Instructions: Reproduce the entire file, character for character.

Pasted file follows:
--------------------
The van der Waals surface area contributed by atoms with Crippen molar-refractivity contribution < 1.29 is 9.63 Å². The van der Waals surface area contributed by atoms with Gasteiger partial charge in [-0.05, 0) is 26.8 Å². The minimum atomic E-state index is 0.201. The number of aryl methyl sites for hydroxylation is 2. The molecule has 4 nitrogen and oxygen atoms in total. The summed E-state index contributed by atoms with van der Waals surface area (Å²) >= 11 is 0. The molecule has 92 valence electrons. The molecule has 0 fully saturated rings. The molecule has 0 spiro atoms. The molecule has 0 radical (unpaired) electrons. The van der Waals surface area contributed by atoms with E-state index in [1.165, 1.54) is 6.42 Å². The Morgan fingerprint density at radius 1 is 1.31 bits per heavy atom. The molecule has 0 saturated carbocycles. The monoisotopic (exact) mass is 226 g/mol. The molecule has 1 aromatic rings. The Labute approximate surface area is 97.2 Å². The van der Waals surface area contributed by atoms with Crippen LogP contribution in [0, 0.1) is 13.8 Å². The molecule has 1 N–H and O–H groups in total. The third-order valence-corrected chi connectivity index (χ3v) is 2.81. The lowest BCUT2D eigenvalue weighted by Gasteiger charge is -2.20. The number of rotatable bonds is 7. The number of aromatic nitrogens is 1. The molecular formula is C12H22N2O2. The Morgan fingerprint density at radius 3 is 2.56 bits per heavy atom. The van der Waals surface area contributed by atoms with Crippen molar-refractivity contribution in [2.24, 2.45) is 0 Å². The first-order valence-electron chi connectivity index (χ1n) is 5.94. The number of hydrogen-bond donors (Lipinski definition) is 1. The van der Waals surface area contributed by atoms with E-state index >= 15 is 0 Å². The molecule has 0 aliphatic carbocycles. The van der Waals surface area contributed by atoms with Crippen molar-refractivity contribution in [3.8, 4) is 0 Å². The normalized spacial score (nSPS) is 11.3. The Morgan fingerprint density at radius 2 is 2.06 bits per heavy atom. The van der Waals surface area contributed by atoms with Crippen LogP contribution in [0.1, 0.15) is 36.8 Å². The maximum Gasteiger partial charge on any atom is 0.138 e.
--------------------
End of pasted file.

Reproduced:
The van der Waals surface area contributed by atoms with Crippen molar-refractivity contribution < 1.29 is 9.63 Å². The van der Waals surface area contributed by atoms with Gasteiger partial charge in [-0.05, 0) is 26.8 Å². The minimum atomic E-state index is 0.201. The number of aryl methyl sites for hydroxylation is 2. The molecule has 4 nitrogen and oxygen atoms in total. The summed E-state index contributed by atoms with van der Waals surface area (Å²) >= 11 is 0. The molecule has 92 valence electrons. The molecule has 0 fully saturated rings. The molecule has 0 spiro atoms. The molecule has 0 radical (unpaired) electrons. The van der Waals surface area contributed by atoms with E-state index in [1.165, 1.54) is 6.42 Å². The Morgan fingerprint density at radius 1 is 1.31 bits per heavy atom. The molecule has 0 saturated carbocycles. The monoisotopic (exact) mass is 226 g/mol. The molecule has 1 aromatic rings. The Labute approximate surface area is 97.2 Å². The van der Waals surface area contributed by atoms with Crippen LogP contribution in [0, 0.1) is 13.8 Å². The molecule has 1 N–H and O–H groups in total. The third-order valence-corrected chi connectivity index (χ3v) is 2.81. The lowest BCUT2D eigenvalue weighted by Gasteiger charge is -2.20. The number of rotatable bonds is 7. The number of aromatic nitrogens is 1. The molecular formula is C12H22N2O2. The Morgan fingerprint density at radius 3 is 2.56 bits per heavy atom. The van der Waals surface area contributed by atoms with Crippen molar-refractivity contribution in [2.24, 2.45) is 0 Å². The first-order valence-electron chi connectivity index (χ1n) is 5.94. The number of hydrogen-bond donors (Lipinski definition) is 1. The van der Waals surface area contributed by atoms with E-state index >= 15 is 0 Å². The molecule has 0 aliphatic carbocycles. The van der Waals surface area contributed by atoms with Crippen molar-refractivity contribution in [3.8, 4) is 0 Å². The normalized spacial score (nSPS) is 11.3. The Morgan fingerprint density at radius 2 is 2.06 bits per heavy atom. The van der Waals surface area contributed by atoms with Crippen LogP contribution in [0.1, 0.15) is 36.8 Å². The maximum Gasteiger partial charge on any atom is 0.138 e.